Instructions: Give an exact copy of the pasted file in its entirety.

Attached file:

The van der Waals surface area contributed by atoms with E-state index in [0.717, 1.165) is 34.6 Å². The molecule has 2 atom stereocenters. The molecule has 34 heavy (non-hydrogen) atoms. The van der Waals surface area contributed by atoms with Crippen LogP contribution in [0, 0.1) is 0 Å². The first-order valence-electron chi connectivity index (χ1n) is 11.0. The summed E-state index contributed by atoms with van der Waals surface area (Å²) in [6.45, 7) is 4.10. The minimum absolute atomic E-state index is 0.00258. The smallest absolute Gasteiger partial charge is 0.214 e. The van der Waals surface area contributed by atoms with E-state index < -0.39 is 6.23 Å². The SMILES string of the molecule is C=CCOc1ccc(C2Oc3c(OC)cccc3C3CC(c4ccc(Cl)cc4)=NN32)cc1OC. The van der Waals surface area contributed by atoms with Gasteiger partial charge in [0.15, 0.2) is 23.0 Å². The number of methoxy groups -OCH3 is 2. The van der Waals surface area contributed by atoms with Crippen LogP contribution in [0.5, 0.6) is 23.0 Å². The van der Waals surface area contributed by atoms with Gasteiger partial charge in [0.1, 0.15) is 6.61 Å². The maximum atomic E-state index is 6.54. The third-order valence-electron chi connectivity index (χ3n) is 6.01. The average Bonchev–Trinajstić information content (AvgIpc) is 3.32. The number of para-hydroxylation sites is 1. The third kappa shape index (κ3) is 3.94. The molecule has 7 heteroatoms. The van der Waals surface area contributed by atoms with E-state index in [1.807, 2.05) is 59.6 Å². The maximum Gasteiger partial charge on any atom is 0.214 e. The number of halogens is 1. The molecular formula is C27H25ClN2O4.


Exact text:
The van der Waals surface area contributed by atoms with E-state index in [0.717, 1.165) is 34.6 Å². The molecule has 2 atom stereocenters. The molecule has 34 heavy (non-hydrogen) atoms. The van der Waals surface area contributed by atoms with Crippen LogP contribution in [0, 0.1) is 0 Å². The first-order valence-electron chi connectivity index (χ1n) is 11.0. The summed E-state index contributed by atoms with van der Waals surface area (Å²) in [6.45, 7) is 4.10. The minimum absolute atomic E-state index is 0.00258. The smallest absolute Gasteiger partial charge is 0.214 e. The van der Waals surface area contributed by atoms with E-state index < -0.39 is 6.23 Å². The SMILES string of the molecule is C=CCOc1ccc(C2Oc3c(OC)cccc3C3CC(c4ccc(Cl)cc4)=NN32)cc1OC. The van der Waals surface area contributed by atoms with Gasteiger partial charge in [0.15, 0.2) is 23.0 Å². The number of methoxy groups -OCH3 is 2. The van der Waals surface area contributed by atoms with Crippen LogP contribution in [0.5, 0.6) is 23.0 Å². The van der Waals surface area contributed by atoms with Gasteiger partial charge in [0.1, 0.15) is 6.61 Å². The maximum atomic E-state index is 6.54. The third-order valence-electron chi connectivity index (χ3n) is 6.01. The average Bonchev–Trinajstić information content (AvgIpc) is 3.32. The number of para-hydroxylation sites is 1. The third kappa shape index (κ3) is 3.94. The molecule has 7 heteroatoms. The van der Waals surface area contributed by atoms with E-state index in [1.807, 2.05) is 59.6 Å². The maximum Gasteiger partial charge on any atom is 0.214 e. The number of halogens is 1. The molecular formula is C27H25ClN2O4.